Where are you holding tension? Do you have aches or pains? Do you feel heavy or light? Bringing your attention to your body can help realign your attention to the present but also connects you to the information you need to take better care of your body. For more tips on how to lean into body wisdom, you can check out my new course on building more confidence.
3. Pay attention to your heart
Our emotions are another way the body communicates with us at any given moment. Throughout the day, you might experience a range of emotions from sadness to joy. By checking in with your heart where your emotions originate, you come into more coherence with yourself. My favorite resource for this is the Heart Math Institute that has done decades of research on the power of the heart and how it affects not only our individual health but the well-being of others.
4. Fire up your five senses
One of the simplest ways of staying mindful is to bring your attention to the present moment. Stop what you are doing for a moment and observe what is going on around you. What noises do you hear? What scents do you smell? What are others around you doing? Wherever you are, whatever you’re doing, put your full attention there and observe it through your five senses for a few moments to practice bringing your mind to the now moment.
5. Practice the centering exercise
One of the best exercises I teach my clients is a short 30 second practice called the Centering Exercise that helps you tune into your body and into the present moment through centering. Here’s a quick video that runs you through the step by step process on how to do it. You can also find it featured in my book, Leading Gracefully. It’s a great exercise for leaders, managers, entrepreneurs and busy moms!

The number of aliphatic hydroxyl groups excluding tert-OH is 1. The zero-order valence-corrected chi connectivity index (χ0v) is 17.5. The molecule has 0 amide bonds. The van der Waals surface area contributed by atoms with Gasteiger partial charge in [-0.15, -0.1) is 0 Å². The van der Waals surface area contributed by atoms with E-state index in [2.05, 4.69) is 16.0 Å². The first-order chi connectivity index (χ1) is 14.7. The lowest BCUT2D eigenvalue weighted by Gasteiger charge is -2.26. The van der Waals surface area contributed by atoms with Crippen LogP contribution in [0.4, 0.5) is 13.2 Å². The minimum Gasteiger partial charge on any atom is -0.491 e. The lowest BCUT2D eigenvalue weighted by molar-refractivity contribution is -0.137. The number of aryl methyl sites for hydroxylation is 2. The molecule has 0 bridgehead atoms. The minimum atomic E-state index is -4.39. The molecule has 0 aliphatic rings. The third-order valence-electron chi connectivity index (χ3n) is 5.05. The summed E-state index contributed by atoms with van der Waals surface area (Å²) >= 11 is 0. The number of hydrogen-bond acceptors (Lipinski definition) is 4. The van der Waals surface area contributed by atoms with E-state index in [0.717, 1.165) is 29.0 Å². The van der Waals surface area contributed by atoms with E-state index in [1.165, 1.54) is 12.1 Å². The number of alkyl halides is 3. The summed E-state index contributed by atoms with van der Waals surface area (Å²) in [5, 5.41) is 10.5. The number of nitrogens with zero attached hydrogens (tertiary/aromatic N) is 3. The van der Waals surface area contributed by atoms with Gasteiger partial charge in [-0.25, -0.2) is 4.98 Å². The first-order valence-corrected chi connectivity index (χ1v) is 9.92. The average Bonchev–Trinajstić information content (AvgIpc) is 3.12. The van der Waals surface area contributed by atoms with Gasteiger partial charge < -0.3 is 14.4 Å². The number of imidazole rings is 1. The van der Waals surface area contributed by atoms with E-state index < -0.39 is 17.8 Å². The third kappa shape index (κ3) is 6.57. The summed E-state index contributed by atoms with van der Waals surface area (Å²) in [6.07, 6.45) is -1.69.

6. Focus on your breath
Another access point to bringing our attention to the moment is by focusing on our breath. The breath is happening with or without our conscious awareness, but by bringing our attention to our breath we can help our mind focus. Notice how you are breathing. Is it shallow or deep? Take five deep belly breaths and focus your attention on your inhale and exhale. Repeat that three times and practice it multiple times during the day.
7. Observe your thoughts
Here’s a fun game – stop what you’re doing and start observing your thoughts. Can you do that? What do you notice? Try it and see what happens!
8. Mindful eating
Another time to focus on the present moment is when we eat. Most of the time we aren’t paying attention to the food we eat because we’re eating at our desk, watching a Youtube video or reading while we eat. But research has shown that when we eat with more mindfulness, we digest our food better which helps get more vitamins and minerals and aids in overall digestive health.
So next time you sit down for a meal, put down the phone, chew your food mindfully and notice how you eat. Do you eat fast or slow? Do you chew your food or inhale it? What does your food taste like? What you discover might even inspire you to take up an online cooking class!
9. Practice active listening
Most of the time when others speak we are in our heads trying to think of how we are going to respond. We tune out about halfway before the person is even finished with their thought. Next time you have a conversation, try active listening where you are putting your full attention on the other person. Listen with your ears, heart and intuition. Practice mindful listening and observe whether the quality of your conversations change.
10. Observe your surroundings
I like practicing this when I’m outdoors – just focusing on what is happening around me. Notice the traffic. Focus on the people walking by. Notice a beautiful flower. The wind in your hair. The sun on your face. You can practice this when you’re going for a walk or a hike or just sitting on your patio or from your yard if you’re homebound.
I hope these simple exercises help give you access to the world of mindfulness without having to read books or sit through long meditations. Of course those are great mindfulness activities if you have the time, but I find it easier to make practicing mindfulness part of my daily activities so I can train my mind and stay more positive, feel happier and be in charge of what I choose to attract to myself by staying in the here and now.
Do you have any tips or exercises that help you stay mindful? Share them in the comments below!
The Power of Mindfulness: What You Practice Grows Stronger | Shauna Shapiro
“In today’s rush, we all think too much–seek too much–want too much–and forget about the joy of just being.” – Eckhart Tolle